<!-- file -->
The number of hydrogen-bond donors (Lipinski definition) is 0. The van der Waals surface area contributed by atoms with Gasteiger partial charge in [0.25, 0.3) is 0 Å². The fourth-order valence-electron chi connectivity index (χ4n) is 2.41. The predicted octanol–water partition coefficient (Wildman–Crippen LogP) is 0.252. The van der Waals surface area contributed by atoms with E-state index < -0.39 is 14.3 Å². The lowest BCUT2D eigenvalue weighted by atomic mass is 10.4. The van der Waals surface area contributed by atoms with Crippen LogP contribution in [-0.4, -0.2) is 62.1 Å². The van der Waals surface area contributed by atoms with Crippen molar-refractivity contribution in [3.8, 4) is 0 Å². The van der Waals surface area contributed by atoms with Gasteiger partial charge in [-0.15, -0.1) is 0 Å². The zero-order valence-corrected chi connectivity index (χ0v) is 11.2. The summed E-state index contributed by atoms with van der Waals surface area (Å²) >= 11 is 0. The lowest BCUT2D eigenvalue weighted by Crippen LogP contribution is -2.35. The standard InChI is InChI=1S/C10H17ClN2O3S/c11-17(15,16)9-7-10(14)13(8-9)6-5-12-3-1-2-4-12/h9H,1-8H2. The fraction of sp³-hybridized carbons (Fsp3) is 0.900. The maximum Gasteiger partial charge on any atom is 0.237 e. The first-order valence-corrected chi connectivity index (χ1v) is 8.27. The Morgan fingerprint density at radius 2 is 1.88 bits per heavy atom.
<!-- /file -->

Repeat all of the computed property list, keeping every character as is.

The number of hydrogen-bond donors (Lipinski definition) is 0. The van der Waals surface area contributed by atoms with Gasteiger partial charge in [0.25, 0.3) is 0 Å². The fourth-order valence-electron chi connectivity index (χ4n) is 2.41. The predicted octanol–water partition coefficient (Wildman–Crippen LogP) is 0.252. The van der Waals surface area contributed by atoms with E-state index < -0.39 is 14.3 Å². The lowest BCUT2D eigenvalue weighted by atomic mass is 10.4. The van der Waals surface area contributed by atoms with Crippen LogP contribution in [-0.4, -0.2) is 62.1 Å². The van der Waals surface area contributed by atoms with Crippen molar-refractivity contribution in [3.8, 4) is 0 Å². The van der Waals surface area contributed by atoms with Gasteiger partial charge in [-0.15, -0.1) is 0 Å². The zero-order valence-corrected chi connectivity index (χ0v) is 11.2. The summed E-state index contributed by atoms with van der Waals surface area (Å²) >= 11 is 0. The lowest BCUT2D eigenvalue weighted by Crippen LogP contribution is -2.35. The standard InChI is InChI=1S/C10H17ClN2O3S/c11-17(15,16)9-7-10(14)13(8-9)6-5-12-3-1-2-4-12/h9H,1-8H2. The fraction of sp³-hybridized carbons (Fsp3) is 0.900. The maximum Gasteiger partial charge on any atom is 0.237 e. The first-order valence-corrected chi connectivity index (χ1v) is 8.27. The Morgan fingerprint density at radius 2 is 1.88 bits per heavy atom.